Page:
Easy-to-use osmosis-based microfluidic chip for protein crystallization: application to a monoclonal antibody

Sandy Morais, Gérald Clisson, Teresa Fina Mastropietro, Maria L. Briuglia, Joop H. Ter Horst, Jacques Leng, Jean Baptiste Salmon

Research output: Contribution to journalArticlepeer-review

Abstract

We developed a disposable microfluidic chip which mimics the vapor diffusion method for exploring protein crystallization conditions but at the nanoliter scale. This device exploits the permeation of water through a thin poly(dimethylsiloxane) (PDMS) layer separating droplets stored in the chip and containing a mixture of proteins and precipitants from an open microfluidic reservoir. The water chemical activity fixed by the reservoir makes it possible to modify the volume of the droplets in a controlled way (reduction or increase). Because PDMS is only permeable to water, the imposed water activity therefore increases or decreases the concentration of the solutes present in the droplet and consequently the supersaturation of the solution. The specificity of our approach, in addition to the low volumes ensuring controlled mass transport conditions, is that the concentration of all the solutes is known at any time, thus allowing the extraction of quantitative information on the crystallization process. We exploit these chips on a protein of therapeutic interest: the full-length monoclonal antibody anti-CD20. Our experiments allow us in particular to estimate both the solubility of this protein and the width of the metastable zone with Na2SO4 and PEG400 as crystallizing agents. We also show that the fine-tuning of the permeation rate makes it possible to perform crystallization/dissolution cycles to selectively dissolve small crystals and increase the mean size of the remaining anti-CD20 crystals.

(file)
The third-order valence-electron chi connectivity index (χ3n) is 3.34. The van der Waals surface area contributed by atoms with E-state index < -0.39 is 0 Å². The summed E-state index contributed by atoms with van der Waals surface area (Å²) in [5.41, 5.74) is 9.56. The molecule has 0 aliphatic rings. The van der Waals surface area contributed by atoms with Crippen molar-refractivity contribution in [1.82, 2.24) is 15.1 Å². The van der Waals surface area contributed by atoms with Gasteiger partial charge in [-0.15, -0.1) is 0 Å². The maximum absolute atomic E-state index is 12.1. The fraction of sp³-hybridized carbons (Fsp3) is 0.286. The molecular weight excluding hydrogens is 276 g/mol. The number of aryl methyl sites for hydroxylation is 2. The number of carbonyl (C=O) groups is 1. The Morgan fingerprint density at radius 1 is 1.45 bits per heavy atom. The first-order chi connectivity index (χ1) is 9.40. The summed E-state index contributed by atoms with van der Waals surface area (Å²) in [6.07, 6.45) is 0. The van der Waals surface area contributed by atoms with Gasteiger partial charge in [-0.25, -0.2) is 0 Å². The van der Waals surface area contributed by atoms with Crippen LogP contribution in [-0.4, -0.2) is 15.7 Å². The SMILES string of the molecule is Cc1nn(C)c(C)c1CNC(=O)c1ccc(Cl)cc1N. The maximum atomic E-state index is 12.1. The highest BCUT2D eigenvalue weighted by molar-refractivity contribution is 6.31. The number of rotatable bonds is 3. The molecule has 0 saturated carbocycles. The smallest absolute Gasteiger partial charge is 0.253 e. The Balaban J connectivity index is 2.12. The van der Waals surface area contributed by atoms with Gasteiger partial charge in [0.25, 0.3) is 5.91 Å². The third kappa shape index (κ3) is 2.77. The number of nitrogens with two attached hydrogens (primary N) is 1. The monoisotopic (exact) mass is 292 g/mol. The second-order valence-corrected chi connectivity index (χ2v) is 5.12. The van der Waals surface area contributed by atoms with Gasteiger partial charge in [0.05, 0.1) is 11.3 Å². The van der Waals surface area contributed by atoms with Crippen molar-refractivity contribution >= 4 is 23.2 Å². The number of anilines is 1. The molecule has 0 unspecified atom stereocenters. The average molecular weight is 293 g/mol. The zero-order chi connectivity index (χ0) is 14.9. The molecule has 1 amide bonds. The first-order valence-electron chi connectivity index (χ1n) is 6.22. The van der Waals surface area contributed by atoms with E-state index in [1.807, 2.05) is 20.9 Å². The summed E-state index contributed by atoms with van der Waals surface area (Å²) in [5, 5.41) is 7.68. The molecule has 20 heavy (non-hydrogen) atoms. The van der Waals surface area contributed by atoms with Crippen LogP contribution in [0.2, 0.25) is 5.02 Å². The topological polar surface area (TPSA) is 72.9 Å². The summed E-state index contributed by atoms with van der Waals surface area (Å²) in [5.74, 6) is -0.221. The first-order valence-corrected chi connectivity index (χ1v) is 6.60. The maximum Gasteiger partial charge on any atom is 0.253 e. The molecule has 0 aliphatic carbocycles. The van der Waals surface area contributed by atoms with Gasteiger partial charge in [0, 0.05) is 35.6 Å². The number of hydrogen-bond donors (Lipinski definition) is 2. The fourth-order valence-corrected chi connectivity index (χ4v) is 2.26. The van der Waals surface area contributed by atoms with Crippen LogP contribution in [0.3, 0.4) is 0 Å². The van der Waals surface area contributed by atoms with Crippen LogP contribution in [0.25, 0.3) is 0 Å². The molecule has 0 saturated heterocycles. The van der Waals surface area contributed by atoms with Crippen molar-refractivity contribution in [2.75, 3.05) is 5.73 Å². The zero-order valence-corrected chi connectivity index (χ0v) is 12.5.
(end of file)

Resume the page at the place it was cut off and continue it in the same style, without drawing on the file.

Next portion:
Original languageEnglish
Pages (from-to)3469-3476
Number of pages8
JournalCrystal Growth and Design
Volume21
Issue number6
Early online date29 Apr 2021
DOIs
Publication statusPublished - 2 Jun 2021

Keywords

  • microfluidic chip
  • protein crystallization
  • vapor diffusion

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